Focal Length: 800mm (f/3.8)
Supplier: Telescope House
Telephone: 01342 837098
The Mk II is a fast Newtonian reflector with a 210mm parabolic primary mirror working at f/3.8.
Although designed with astrophotography in mind, it can be used for visual observing too.
A view of the M42 region in Orion’s Sword using a 20mm eyepiece (40x magnification) revealed sharp stars in and around the main nebula.
All four of the Trapezium Cluster’s main stars could be clearly seen, shining like bright jewels.
Plenty of tenuous nebulosity was visible around the outskirts of the nebula too, giving a very pleasing view.
The optimisations for astrophotography include an oversized secondary mirror with an 85mm minor axis, to allow full illumination of large photographic sensors, and a construction that uses low-expansion materials to reduce focus issues caused by temperature changes.
The Mk I’s excellent portability carries through to the Mk II.
The scope is light, making it easy to transport and lift onto a mount. Both tasks are made easier thanks to a carry handle on its tube rings.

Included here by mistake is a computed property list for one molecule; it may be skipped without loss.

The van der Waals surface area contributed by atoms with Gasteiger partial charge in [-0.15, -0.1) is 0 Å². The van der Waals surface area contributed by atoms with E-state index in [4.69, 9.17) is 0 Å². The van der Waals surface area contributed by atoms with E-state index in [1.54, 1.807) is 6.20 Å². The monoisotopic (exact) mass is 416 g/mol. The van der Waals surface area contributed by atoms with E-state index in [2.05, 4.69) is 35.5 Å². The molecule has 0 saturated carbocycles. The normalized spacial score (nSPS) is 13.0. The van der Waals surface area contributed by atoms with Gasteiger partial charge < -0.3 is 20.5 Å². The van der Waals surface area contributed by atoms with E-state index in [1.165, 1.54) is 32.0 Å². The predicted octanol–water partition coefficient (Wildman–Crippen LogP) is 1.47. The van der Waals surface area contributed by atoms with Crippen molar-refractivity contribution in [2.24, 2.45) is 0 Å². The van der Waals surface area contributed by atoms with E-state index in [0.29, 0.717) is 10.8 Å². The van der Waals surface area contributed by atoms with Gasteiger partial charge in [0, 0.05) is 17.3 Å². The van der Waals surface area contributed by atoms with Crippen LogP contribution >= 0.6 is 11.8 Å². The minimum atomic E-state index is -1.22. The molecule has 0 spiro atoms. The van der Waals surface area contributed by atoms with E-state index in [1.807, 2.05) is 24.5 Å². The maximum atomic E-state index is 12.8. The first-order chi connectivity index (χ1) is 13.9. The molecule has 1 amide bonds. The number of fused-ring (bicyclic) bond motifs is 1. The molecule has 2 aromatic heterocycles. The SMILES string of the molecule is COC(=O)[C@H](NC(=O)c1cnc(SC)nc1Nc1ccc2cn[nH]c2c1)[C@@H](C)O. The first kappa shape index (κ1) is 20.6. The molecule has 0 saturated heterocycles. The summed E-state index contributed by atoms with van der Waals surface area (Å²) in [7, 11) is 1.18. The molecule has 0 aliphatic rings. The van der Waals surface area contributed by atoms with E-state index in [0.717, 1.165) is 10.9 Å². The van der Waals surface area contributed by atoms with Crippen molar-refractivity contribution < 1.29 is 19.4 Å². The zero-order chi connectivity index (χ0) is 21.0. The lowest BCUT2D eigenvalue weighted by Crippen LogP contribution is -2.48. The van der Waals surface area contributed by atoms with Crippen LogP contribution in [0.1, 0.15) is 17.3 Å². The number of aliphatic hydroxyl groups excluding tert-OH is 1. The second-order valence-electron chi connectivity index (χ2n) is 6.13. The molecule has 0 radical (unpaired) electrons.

A universal 44mm dovetail is supplied and is compatible with Synta/Vixen mount clamps.
The main tube is made from carbon-fibre, a material that’s light, strong and thermally stable.
The primary and secondary mirrors also share low thermal-expansion properties.
Accuracy and adjustment
As this is a Newtonian telescope it will show coma towards the edge of the field.
This manifests as tiny, comet-like tails attached to stars, pointing away from the centre of the field of view.
Coma can largely be corrected by fitting a matching field-flattener, although this can be a relatively expensive add-on relative to the cost of a scope.
Accurate collimation is important for a fast-imaging Newtonian such as this.
The PN210 Mk II’s updated and simplified secondary collimation system consists of three thumbscrews.
These are quick and easy to adjust, which is helpful as regular adjustment seems necessary. A gentle touch is also required to get the best results.
The primary cell has also been redesigned and offers three large spring-loaded adjustment knobs, each paired with a locking screw.
In use, this arrangement felt a little imprecise. Although we could get to what looked like perfect collimation, even gentle application of the locking screws could mess this up.